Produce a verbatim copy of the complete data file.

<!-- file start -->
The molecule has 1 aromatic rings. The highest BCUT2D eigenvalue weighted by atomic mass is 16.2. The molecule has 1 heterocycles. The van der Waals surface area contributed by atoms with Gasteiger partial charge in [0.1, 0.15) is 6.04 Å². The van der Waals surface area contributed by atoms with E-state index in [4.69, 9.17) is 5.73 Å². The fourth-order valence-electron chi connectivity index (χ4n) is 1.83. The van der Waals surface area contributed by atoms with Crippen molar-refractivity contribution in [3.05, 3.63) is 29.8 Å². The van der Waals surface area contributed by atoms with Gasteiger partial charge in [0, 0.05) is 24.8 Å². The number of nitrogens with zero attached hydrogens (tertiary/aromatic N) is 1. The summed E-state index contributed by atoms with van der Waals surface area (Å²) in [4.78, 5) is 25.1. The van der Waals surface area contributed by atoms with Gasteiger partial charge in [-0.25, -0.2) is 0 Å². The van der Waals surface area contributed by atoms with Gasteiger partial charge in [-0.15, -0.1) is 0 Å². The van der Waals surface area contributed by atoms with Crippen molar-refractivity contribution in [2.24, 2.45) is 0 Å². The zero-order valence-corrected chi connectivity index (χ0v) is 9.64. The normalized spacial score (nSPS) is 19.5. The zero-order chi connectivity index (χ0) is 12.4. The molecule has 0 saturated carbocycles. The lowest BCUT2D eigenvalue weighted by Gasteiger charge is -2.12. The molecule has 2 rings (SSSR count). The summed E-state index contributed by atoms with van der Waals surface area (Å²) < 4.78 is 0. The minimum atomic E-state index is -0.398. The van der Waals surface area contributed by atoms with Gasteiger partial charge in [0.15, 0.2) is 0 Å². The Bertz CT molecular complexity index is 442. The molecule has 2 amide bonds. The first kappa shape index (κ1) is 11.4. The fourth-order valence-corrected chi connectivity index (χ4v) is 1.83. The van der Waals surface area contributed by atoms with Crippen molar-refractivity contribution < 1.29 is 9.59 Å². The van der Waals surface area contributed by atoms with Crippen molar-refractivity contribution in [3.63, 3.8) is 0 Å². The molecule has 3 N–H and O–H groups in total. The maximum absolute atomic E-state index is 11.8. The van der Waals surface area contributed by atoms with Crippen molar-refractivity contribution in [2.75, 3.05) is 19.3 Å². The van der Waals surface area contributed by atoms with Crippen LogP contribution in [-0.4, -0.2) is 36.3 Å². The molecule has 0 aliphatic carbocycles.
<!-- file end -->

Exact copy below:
The molecule has 1 aromatic rings. The highest BCUT2D eigenvalue weighted by atomic mass is 16.2. The molecule has 1 heterocycles. The van der Waals surface area contributed by atoms with Gasteiger partial charge in [0.1, 0.15) is 6.04 Å². The van der Waals surface area contributed by atoms with E-state index in [4.69, 9.17) is 5.73 Å². The fourth-order valence-electron chi connectivity index (χ4n) is 1.83. The van der Waals surface area contributed by atoms with Crippen molar-refractivity contribution in [3.05, 3.63) is 29.8 Å². The van der Waals surface area contributed by atoms with Gasteiger partial charge in [0, 0.05) is 24.8 Å². The number of nitrogens with zero attached hydrogens (tertiary/aromatic N) is 1. The summed E-state index contributed by atoms with van der Waals surface area (Å²) in [4.78, 5) is 25.1. The van der Waals surface area contributed by atoms with Gasteiger partial charge in [-0.25, -0.2) is 0 Å². The van der Waals surface area contributed by atoms with Gasteiger partial charge in [-0.15, -0.1) is 0 Å². The van der Waals surface area contributed by atoms with Crippen molar-refractivity contribution in [2.24, 2.45) is 0 Å². The zero-order valence-corrected chi connectivity index (χ0v) is 9.64. The normalized spacial score (nSPS) is 19.5. The zero-order chi connectivity index (χ0) is 12.4. The molecule has 0 saturated carbocycles. The lowest BCUT2D eigenvalue weighted by Gasteiger charge is -2.12. The molecule has 2 rings (SSSR count). The summed E-state index contributed by atoms with van der Waals surface area (Å²) < 4.78 is 0. The minimum atomic E-state index is -0.398. The van der Waals surface area contributed by atoms with Gasteiger partial charge in [0.15, 0.2) is 0 Å². The Bertz CT molecular complexity index is 442. The molecule has 2 amide bonds. The first kappa shape index (κ1) is 11.4. The fourth-order valence-corrected chi connectivity index (χ4v) is 1.83. The van der Waals surface area contributed by atoms with Crippen molar-refractivity contribution < 1.29 is 9.59 Å². The van der Waals surface area contributed by atoms with Crippen molar-refractivity contribution in [3.63, 3.8) is 0 Å². The molecule has 3 N–H and O–H groups in total. The maximum absolute atomic E-state index is 11.8. The van der Waals surface area contributed by atoms with Crippen molar-refractivity contribution in [2.75, 3.05) is 19.3 Å². The van der Waals surface area contributed by atoms with Crippen LogP contribution in [-0.4, -0.2) is 36.3 Å². The molecule has 0 aliphatic carbocycles.